EU jittery over Ukraine's presidential elections

Author : EU Today

Source : 112 Ukraine

EU leaders fear that Ukraine’s next president may prove unwilling or unable to accelerate reforms they have spent five years investing in, and on which the country's much hoped for accession to the Union depends
21:42, 26 March 2019

Open source

The election due on Sunday is now seen as a three-horse race between President Petro Poroshenko, who has won praise for keeping Ukraine together in the chaotic aftermath of the Crimea annexation, former Prime Minister Yulia Tymoshenko and Volodymyr Zelenskiy, a comedian who plays a fictional president in a popular TV series. 

Kyiv based Western diplomats have expressed concerns over how effectively either of the front runners would pass reform and tackle corruption. 

“We certainly know what we get with Poroshenko,” one diplomat told Reuters. “We think we know what we’ll get with Tymoshenko. With Zelenskiy, we have no clue.” 

“All of them are flawed,” said another. “There is no candidate where you will sit there and go: ‘Yes!’.”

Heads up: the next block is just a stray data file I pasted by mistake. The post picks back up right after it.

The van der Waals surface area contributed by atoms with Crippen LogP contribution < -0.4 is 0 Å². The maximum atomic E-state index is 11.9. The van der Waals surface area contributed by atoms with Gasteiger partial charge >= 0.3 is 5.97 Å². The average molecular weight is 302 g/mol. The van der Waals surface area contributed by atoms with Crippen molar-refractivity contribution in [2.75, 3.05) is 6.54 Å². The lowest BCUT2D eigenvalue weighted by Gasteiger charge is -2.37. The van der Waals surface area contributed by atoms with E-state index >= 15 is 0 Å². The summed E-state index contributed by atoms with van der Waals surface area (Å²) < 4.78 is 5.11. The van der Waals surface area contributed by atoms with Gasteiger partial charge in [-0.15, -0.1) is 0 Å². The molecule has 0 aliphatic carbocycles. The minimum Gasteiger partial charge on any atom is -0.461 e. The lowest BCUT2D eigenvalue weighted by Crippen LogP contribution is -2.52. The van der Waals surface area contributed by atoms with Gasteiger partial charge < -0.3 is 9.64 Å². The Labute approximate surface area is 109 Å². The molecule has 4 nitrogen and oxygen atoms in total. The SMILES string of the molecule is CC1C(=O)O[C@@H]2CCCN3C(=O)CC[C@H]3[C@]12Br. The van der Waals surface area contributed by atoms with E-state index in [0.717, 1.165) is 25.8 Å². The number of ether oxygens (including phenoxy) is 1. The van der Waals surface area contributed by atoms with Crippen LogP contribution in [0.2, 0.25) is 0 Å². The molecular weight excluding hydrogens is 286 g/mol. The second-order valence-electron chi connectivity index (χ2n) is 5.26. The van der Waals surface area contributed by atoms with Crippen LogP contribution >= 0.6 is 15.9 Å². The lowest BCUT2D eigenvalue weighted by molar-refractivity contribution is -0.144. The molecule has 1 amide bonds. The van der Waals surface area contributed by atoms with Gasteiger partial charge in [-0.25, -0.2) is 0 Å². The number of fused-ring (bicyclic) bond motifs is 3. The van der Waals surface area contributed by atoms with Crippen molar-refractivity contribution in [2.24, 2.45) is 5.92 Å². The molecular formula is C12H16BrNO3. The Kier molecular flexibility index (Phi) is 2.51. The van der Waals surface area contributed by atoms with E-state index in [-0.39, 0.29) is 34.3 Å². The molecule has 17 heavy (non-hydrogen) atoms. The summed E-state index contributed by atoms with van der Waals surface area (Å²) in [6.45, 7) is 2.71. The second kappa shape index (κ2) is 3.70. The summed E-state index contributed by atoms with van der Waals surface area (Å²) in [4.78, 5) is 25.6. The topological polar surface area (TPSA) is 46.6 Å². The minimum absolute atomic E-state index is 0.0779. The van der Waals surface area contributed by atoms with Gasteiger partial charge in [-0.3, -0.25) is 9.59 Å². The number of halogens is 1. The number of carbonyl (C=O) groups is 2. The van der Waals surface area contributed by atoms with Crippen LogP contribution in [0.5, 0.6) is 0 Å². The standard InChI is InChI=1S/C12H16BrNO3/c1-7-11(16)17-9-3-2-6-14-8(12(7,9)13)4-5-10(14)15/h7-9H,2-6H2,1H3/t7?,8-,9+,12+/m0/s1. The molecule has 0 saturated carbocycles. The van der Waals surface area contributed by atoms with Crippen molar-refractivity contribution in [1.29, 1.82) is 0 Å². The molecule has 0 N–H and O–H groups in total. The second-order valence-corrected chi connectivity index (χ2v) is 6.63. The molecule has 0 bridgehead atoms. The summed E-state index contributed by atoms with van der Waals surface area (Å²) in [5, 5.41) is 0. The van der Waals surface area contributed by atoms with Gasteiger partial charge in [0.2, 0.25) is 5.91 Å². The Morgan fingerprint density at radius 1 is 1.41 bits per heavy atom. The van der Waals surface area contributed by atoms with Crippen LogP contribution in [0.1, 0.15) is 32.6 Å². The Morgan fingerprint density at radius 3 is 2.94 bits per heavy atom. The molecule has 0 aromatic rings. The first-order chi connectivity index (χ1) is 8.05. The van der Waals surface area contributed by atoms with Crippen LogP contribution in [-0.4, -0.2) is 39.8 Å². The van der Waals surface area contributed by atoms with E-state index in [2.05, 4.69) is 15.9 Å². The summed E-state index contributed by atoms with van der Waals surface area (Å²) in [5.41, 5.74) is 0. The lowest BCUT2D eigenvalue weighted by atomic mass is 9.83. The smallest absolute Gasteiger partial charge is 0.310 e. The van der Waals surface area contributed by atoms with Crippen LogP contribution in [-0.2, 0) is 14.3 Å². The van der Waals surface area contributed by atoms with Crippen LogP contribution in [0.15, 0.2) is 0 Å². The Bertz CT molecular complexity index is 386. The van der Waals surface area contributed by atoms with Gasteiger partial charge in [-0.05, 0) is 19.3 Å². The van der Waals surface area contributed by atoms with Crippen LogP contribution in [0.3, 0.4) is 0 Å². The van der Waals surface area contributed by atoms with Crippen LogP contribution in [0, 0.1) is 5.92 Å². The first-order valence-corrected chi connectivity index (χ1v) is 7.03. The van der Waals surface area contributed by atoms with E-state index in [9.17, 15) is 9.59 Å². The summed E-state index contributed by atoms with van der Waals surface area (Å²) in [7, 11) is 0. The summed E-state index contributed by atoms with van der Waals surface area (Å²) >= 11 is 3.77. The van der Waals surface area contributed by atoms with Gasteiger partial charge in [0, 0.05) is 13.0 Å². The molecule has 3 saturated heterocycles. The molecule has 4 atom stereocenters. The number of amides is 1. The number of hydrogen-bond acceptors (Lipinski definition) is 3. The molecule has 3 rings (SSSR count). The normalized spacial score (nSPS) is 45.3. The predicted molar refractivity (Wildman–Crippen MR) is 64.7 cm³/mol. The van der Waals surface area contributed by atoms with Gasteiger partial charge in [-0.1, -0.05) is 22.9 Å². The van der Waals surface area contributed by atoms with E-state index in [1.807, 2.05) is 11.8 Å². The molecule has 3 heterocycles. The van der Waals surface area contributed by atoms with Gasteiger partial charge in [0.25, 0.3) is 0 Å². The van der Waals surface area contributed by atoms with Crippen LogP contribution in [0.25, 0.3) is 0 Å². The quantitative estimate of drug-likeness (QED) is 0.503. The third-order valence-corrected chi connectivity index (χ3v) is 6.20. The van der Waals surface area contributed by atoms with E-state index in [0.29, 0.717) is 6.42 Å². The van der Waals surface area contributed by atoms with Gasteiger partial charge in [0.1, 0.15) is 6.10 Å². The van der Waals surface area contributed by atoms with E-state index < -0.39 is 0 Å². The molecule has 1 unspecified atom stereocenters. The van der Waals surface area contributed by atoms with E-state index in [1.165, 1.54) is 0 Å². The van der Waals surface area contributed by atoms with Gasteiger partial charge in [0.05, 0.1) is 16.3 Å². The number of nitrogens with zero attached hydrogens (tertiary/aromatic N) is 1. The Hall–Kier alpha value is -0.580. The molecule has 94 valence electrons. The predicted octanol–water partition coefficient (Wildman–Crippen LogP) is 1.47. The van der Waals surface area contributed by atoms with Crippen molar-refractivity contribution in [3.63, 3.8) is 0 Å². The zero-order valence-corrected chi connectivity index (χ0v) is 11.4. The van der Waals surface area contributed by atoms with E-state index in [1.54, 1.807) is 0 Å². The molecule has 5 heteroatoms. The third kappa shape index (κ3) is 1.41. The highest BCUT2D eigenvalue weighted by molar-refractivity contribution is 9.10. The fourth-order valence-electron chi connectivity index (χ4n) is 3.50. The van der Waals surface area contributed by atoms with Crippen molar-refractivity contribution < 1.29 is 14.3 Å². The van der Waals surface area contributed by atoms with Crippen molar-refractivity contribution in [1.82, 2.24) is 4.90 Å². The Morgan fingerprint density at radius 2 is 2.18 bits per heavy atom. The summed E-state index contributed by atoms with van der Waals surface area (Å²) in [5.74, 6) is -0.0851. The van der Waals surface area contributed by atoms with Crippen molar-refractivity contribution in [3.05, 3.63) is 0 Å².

Related: What to expect from Ukraine’s completely unpredictable presidential election

The ongoing situation of Russian aggression in the east of the country has made the task of reform difficult, a fact that is well understood in Brussels, but there is also fears of a lack of will. 

Successive rounds of sanctions on Russia show the West is still willing to bat for Ukraine, although a desire to prevent Russia from interfering in other former Soviet republics is also a factor. 

Italy, Greece, Hungary and other countries closer to Moscow are also keen to repair their own bi-lateral relationships, and may seize on any lack of meaningful reform as a reason to withdraw their support for the renewal of sanctions. 

Related: Presidential election 2019: G7 warns Ukraine of possible extremist threats

A Ukrainian president weak on reforms could tip the balance, and jeopardise not only sanctions, but also international funding and ties with a bloc that has given Ukrainians visa-free travel, a right some two million people have exercised in less than two years. 

“What Ukraine now risks, is squandering the goodwill and belief it got since 2014,” the second diplomat said. “The government’s calculation is that they’ll be supported no matter what.” 

Read the original text at EU Today.

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